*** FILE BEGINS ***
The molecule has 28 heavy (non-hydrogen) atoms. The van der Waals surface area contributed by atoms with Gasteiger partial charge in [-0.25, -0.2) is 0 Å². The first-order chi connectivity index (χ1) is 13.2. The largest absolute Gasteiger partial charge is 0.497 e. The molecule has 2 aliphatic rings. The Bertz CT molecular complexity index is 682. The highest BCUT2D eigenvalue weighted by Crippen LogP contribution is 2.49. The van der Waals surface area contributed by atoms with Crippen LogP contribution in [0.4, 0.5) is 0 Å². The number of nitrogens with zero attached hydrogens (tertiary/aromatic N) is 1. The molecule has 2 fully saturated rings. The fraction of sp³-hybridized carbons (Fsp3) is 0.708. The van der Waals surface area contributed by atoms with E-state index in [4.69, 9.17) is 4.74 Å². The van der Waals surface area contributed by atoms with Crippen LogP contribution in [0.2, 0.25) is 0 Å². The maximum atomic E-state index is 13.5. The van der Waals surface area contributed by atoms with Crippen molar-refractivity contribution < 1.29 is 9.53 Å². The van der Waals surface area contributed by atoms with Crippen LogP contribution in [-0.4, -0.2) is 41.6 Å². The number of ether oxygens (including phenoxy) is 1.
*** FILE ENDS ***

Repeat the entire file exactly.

The molecule has 28 heavy (non-hydrogen) atoms. The van der Waals surface area contributed by atoms with Gasteiger partial charge in [-0.25, -0.2) is 0 Å². The first-order chi connectivity index (χ1) is 13.2. The largest absolute Gasteiger partial charge is 0.497 e. The molecule has 2 aliphatic rings. The Bertz CT molecular complexity index is 682. The highest BCUT2D eigenvalue weighted by Crippen LogP contribution is 2.49. The van der Waals surface area contributed by atoms with Crippen LogP contribution in [0.4, 0.5) is 0 Å². The number of nitrogens with zero attached hydrogens (tertiary/aromatic N) is 1. The molecule has 2 fully saturated rings. The fraction of sp³-hybridized carbons (Fsp3) is 0.708. The van der Waals surface area contributed by atoms with E-state index in [4.69, 9.17) is 4.74 Å². The van der Waals surface area contributed by atoms with Crippen LogP contribution in [0.2, 0.25) is 0 Å². The maximum atomic E-state index is 13.5. The van der Waals surface area contributed by atoms with Crippen molar-refractivity contribution < 1.29 is 9.53 Å². The van der Waals surface area contributed by atoms with Crippen LogP contribution in [-0.4, -0.2) is 41.6 Å². The number of ether oxygens (including phenoxy) is 1.